When my girls were younger, my daily admonition was to “Listen and obey!” I recall explaining to one of my daughters, “If you simply listen for Mommy’s voice, and obey what she asks you to do, you will stay out of trouble.” I was trying to convey that their life would be much easier that day if they would just listen and obey Mom. Unfortunately, such simple advice can be difficult to follow.
Job hunting over the last fifteen to twenty years has changed dramatically, as has many other things in the world, because of the internet. Today, it is easy to shoot off your resume to apply for a job that you found online. Unfortunately, people still do poorly when applying. Consider this recent comment from a friend who posted a preschool teaching position:
Just a note of advice to anyone who sends their resume out via email to apply for a job. Sending me a blank email, without a greeting, or an expression of interest in the job or a statement letting me know that you know what you are even applying for, with only an attachment entitled “resume”, doesn’t convince me that you are the right person for the job. Especially when the job post specifically requests a cover letter, resume and references.
Her comment brings up two great points when applying online for a job: first, always include a cover letter; and second, always follow directions. continue reading
I was recently involved in a discussion about being partially committed. How would you respond if:
- your employees were partially committed to your organization
- your bank was partially committed to protecting your money
- your best friend was partially committed to a relationship built on trust
- your spouse was partially committed to you. Read the rest of this entry »
Just walk away. Have you ever heard that command? Maybe it was your parents in your early years when other kids were being mean, your spouse when there is only one slice of pie left, or a friend trying to encourage you through a difficult time. Recently, I have been noticing the phrase from that voice that only I can hear and it has come in a variety of situations. Read the rest of this entry »
A couple of weeks ago I reviewed a resume for a client. Technically, it was a great resume. It had everything it needed, was free of errors, was well-organized, and showed her experiences. But as I read it, I was underwhelmed–it had no punch. Here is part of the email I wrote to the client after reviewing the resume: Read the rest of this entry »
The Latin word for interview means “to see about one another.” Unfortunately, many who go into interviews are only concerned about the company seeing about them. I often tell clients that the interview is a two-way conversation. Yes, the organization wants to lean more about what you have to bring to them. But don’t forget it is also your opportunity to learn more about the organization where you will be spending a significant portion of your time.
Having questions for the organization show that you are truly interested in the organization and took time to complete research to learn more. Many employers have told me when a candidate fails to ask questions, they will not be considered a serious candidate. Why? Because it tells the employer the candidate is simply seeking a job and that they are not truly interested in their organization.
So what should you ask in an interview? It depends on how much you already know about the company. The easy answer is to not ask about anything that can easily be answered from spending 15 minutes on their website or perusing their other promotional materials. This implies that you will need to do some of your own research on the organization. Consider the following sources of information:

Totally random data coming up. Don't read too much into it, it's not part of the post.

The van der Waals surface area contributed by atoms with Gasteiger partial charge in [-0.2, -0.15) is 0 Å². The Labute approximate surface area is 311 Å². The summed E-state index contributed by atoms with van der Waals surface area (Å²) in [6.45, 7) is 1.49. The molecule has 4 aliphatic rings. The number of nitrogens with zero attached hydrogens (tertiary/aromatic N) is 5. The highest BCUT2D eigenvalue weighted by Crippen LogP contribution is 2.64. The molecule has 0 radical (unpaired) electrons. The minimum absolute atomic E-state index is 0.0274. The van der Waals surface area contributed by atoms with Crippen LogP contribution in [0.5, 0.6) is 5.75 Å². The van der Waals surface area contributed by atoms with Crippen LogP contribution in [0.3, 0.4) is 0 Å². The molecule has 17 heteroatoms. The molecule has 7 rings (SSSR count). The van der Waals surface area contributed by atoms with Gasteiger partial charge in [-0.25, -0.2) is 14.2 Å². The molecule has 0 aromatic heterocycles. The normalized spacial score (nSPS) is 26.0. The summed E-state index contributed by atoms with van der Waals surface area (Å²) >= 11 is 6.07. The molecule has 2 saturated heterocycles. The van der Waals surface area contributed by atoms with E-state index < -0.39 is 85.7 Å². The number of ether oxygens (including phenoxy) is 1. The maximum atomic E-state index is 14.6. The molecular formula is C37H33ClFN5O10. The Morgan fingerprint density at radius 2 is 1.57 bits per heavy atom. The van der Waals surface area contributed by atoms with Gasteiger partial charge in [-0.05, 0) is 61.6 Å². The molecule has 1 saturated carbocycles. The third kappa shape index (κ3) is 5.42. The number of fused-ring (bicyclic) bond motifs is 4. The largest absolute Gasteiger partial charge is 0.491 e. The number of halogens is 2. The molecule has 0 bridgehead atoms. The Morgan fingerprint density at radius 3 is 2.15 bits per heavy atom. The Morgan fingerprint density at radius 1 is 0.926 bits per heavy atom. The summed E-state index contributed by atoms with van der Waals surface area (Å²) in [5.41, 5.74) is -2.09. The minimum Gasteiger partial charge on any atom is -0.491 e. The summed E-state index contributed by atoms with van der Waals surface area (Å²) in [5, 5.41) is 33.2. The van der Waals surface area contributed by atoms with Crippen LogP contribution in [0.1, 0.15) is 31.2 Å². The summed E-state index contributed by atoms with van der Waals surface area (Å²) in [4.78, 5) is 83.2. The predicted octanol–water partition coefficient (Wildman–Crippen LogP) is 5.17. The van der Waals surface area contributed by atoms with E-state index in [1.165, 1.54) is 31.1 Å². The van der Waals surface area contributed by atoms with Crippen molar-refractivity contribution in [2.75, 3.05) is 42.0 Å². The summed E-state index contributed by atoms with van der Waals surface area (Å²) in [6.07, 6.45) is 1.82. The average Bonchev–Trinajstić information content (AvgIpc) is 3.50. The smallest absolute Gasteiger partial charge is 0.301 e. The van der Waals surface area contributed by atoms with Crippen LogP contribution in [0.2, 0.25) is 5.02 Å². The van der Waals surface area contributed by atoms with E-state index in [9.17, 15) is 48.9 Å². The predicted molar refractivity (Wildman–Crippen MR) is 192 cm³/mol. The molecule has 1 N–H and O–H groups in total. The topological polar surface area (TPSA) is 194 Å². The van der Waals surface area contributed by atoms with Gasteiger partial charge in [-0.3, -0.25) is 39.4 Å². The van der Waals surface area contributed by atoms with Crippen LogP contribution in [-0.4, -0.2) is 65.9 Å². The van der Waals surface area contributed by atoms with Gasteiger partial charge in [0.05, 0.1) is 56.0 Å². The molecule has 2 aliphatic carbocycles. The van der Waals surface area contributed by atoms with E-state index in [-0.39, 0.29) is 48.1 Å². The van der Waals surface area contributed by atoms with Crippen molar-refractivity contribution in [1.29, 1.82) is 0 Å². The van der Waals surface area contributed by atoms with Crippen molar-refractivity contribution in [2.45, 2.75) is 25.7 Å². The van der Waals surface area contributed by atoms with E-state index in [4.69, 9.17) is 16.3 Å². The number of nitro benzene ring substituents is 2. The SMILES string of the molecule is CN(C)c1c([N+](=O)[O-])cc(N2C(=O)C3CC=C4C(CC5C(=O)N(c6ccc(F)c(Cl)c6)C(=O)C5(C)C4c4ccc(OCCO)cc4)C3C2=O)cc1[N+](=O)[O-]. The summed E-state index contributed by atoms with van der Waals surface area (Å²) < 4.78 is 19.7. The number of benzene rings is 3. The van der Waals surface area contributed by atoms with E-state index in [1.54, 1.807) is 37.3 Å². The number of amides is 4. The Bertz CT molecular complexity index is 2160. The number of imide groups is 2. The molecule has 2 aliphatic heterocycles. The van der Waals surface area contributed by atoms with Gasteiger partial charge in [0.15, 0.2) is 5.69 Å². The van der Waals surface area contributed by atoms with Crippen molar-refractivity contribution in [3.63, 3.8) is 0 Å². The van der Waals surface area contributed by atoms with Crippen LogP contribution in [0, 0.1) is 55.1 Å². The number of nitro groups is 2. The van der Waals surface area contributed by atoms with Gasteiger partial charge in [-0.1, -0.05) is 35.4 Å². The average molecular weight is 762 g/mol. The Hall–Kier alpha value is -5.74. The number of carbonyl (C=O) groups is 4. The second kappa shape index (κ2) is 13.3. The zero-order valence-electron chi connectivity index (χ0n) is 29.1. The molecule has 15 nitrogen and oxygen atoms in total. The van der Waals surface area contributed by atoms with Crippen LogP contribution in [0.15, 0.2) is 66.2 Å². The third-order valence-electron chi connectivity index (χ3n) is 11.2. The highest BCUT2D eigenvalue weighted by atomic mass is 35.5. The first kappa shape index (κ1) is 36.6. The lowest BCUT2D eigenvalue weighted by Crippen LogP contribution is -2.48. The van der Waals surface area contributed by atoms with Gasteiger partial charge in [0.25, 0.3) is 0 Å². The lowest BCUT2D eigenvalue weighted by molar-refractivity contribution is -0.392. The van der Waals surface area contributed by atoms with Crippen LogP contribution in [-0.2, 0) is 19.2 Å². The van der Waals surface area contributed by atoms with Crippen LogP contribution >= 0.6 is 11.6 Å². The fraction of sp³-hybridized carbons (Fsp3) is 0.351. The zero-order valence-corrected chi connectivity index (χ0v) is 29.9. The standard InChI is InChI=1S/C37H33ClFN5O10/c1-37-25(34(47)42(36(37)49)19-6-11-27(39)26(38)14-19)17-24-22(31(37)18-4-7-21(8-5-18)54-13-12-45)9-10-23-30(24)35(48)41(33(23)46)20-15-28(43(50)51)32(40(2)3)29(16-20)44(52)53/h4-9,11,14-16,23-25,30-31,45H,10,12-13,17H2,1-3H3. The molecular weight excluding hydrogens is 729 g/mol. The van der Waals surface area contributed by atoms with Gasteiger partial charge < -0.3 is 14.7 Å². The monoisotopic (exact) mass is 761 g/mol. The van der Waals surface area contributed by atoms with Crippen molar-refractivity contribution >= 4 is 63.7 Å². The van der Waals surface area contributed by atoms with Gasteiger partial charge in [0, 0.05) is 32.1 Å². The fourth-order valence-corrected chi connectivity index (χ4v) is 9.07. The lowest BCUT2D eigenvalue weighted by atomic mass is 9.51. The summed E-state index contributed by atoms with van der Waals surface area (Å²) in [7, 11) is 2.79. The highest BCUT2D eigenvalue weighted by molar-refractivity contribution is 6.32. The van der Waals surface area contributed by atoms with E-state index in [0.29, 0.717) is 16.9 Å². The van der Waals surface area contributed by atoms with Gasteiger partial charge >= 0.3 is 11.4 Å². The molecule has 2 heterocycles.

- Organization’s Website What is the organization’s mission? Their values and goals? If it is a public company, they likely have a recent annual report on their site. take a look at their pictures to get a sense of the organization’s culture.
- Trade & Business Journals The company likely sends press releases to local business journals (try American City Business Journals) and industry specific magazines to promote their new products, highlight services, and generally showcase their organization. You can usually find some great recent information through these sources.
- People who work there There is no greater source of information that people who already work for an organization. Take them to coffee or lunch and pick their brain about why they enjoy working for the organization, what the company is currently working on, and any issues they see. You will find that many people love to talk about their work. If you don’t already know anyone who works for the organization, use LinkedInto find second (mutual connections) or third (friends of friends) level connections
Once you have done some research on the organization, your questions should come quickly. You can ask your interviewer to:
- expand on a new goal you found in the annual report
- clarify how a stated organization value is lived out in the organization
- explain progress on a recent acquisition or new product launch
- describe the culture of the organization
- share why they enjoy working at the organization
Because the interviewer will offer you the opportunity to ask questions at the end of the interview time, having great questions will leave a strong, lasting impression about you as a candidate. Without questions, it will also leave a strong, lasting impression–one of unpreparedness.
What are the best candidate questions you have asked or been asked?
Does this play out in your house?
Dad: Cali, can you come set the table for dinner? [no response]
Dad, a little louder: Cali, it is about time for dinner, can you set the table? [no response]
Dad, yelling now: CALI! TIME TO SET THE TABLE!
Cali: Huh? Is supper ready? I’m hungry.